It breaks my heart that people that I call my brothers and sisters in arms can easily shunned away because they identify with a gender that they weren’t born with.

  • A1C David, Air Force

President Trump’s decision to ban transgender military service members is reckless and threatens our national security. Enshrined within our Constitution is the principle that all Americans are free and equal under the law. Any American who meets current physical and medical readiness standards should be allowed to serve in the US military, regardless of color, creed, sexuality or gender identity.

Diversity is one of our greatest strengths.

Forcing service members who are able to fight, train, and deploy to leave the military is irresponsible.

  • Brian Carroll, US Army

Trump has shown that he only sees people as one dimensional; defined by their gender, looks (in some cases as we have seen), or orientation. (All things that they can not control.)

He has weakened himself further today with the ban on trans people serving.

All people who serve in the military are deserving of feeling safe and wanted by their own government. I was in the Royal Navy and I can honestly say I never saw or encountered discrimination. We only cared about how good at your job you were or how hard you worked, (which is something you CAN control). Being LGBTQ is not a choice, not a lifestyle, not a trend. Trans people in the military are putting their own lives to defend the people who have the privilege to make the devastation decision to discriminate them in the safety of an office nowhere near a war zone.

If the only person left to defend Trump against an enemy was a trans person, would he still be as choosy who was in his military?’

  • OMC1 Jones, Royal Army

I am a DoD contractor and work on a Naval Air Station in Patuxent River, Maryland. I have a Human Rights Campaign (HRC) sticker dead-center on the rear bumper of my car — I wondered how it would be received on a military installation.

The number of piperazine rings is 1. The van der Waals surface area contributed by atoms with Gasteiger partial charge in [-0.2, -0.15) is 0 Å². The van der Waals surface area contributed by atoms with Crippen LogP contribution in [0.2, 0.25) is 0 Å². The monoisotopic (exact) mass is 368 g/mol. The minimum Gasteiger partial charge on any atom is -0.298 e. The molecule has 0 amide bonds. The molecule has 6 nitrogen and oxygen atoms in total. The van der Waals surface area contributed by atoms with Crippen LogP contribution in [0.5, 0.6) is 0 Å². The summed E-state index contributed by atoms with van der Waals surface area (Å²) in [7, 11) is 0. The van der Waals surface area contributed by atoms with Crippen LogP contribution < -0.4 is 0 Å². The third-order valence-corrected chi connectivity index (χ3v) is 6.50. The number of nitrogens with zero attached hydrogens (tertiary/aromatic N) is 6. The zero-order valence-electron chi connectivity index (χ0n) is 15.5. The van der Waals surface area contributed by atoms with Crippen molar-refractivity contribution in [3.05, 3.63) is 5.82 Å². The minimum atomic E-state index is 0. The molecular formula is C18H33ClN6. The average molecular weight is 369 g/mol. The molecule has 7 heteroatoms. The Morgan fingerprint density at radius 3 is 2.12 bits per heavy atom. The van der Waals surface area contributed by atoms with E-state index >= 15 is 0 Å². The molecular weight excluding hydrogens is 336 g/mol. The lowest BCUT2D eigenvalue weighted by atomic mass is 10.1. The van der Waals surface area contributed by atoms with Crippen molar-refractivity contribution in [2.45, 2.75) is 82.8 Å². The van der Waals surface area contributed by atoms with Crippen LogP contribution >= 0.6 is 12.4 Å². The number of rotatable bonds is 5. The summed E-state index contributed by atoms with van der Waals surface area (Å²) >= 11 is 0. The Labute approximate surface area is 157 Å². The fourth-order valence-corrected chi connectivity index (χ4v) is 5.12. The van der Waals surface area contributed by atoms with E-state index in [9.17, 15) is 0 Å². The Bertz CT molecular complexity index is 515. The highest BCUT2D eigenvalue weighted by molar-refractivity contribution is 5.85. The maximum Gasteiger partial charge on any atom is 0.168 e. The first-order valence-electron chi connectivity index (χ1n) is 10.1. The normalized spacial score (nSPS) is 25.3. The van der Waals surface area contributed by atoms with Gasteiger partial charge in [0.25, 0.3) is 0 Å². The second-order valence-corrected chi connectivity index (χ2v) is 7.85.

Much to my surprise I’ve seen a lot of HRC stickers, and have found an impressive support of the LGBTQ community by the Navy and Marine Corp!

It was great to hear about the support the Navy has for transgender members and its additional support for the LGBTQ community. The Admiral insists ‘we’ use every resource available to the military, regardless of an individual’s sexual preference or identity. These opinions were stated to me on June 8th when I attended a lecture by Judy and Dennis Shepard, in celebration of Pride Month.

It was a great day! Proud friends, coworkers, allies, family members, military and civilians, and members of the LGBLTQ community — feeling loved, safe, and celebrated!

The shock and disappointment that came to many Americans in the past few weeks from the administration, has caused reason to respond, resist, and take action. I am relieved that the military promptly said policy would remain unchanged until the White House sends the Defense Department new rules. I hope the Defense Department moves meticulously.

Personally, I have taken action by creating a formal advisory and advocacy program on base, with the goal of supporting the diversity and inclusion that defines our country.

  • Robin Hall, DoD